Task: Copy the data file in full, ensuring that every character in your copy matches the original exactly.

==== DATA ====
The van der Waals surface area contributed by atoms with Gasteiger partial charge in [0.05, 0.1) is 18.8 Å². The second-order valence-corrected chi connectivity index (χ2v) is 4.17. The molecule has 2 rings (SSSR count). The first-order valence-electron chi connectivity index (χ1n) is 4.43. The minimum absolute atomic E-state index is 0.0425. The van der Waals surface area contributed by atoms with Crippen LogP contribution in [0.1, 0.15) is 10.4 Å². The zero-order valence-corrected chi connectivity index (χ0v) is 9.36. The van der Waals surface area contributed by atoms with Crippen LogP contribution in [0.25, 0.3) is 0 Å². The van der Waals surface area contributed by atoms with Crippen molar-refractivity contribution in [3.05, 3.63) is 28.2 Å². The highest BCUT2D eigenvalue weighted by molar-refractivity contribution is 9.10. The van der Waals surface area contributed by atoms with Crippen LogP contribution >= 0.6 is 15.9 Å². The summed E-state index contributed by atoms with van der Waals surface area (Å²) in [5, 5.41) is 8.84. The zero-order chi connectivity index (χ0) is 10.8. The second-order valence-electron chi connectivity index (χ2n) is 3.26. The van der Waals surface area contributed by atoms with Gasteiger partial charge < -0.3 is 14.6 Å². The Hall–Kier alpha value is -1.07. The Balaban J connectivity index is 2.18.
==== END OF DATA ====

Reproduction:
The van der Waals surface area contributed by atoms with Gasteiger partial charge in [0.05, 0.1) is 18.8 Å². The second-order valence-corrected chi connectivity index (χ2v) is 4.17. The molecule has 2 rings (SSSR count). The first-order valence-electron chi connectivity index (χ1n) is 4.43. The minimum absolute atomic E-state index is 0.0425. The van der Waals surface area contributed by atoms with Crippen LogP contribution in [0.1, 0.15) is 10.4 Å². The zero-order valence-corrected chi connectivity index (χ0v) is 9.36. The van der Waals surface area contributed by atoms with Crippen LogP contribution in [0.25, 0.3) is 0 Å². The van der Waals surface area contributed by atoms with Crippen molar-refractivity contribution in [3.05, 3.63) is 28.2 Å². The highest BCUT2D eigenvalue weighted by molar-refractivity contribution is 9.10. The van der Waals surface area contributed by atoms with Crippen LogP contribution >= 0.6 is 15.9 Å². The summed E-state index contributed by atoms with van der Waals surface area (Å²) in [5, 5.41) is 8.84. The zero-order chi connectivity index (χ0) is 10.8. The second-order valence-electron chi connectivity index (χ2n) is 3.26. The van der Waals surface area contributed by atoms with Gasteiger partial charge < -0.3 is 14.6 Å². The Hall–Kier alpha value is -1.07. The Balaban J connectivity index is 2.18.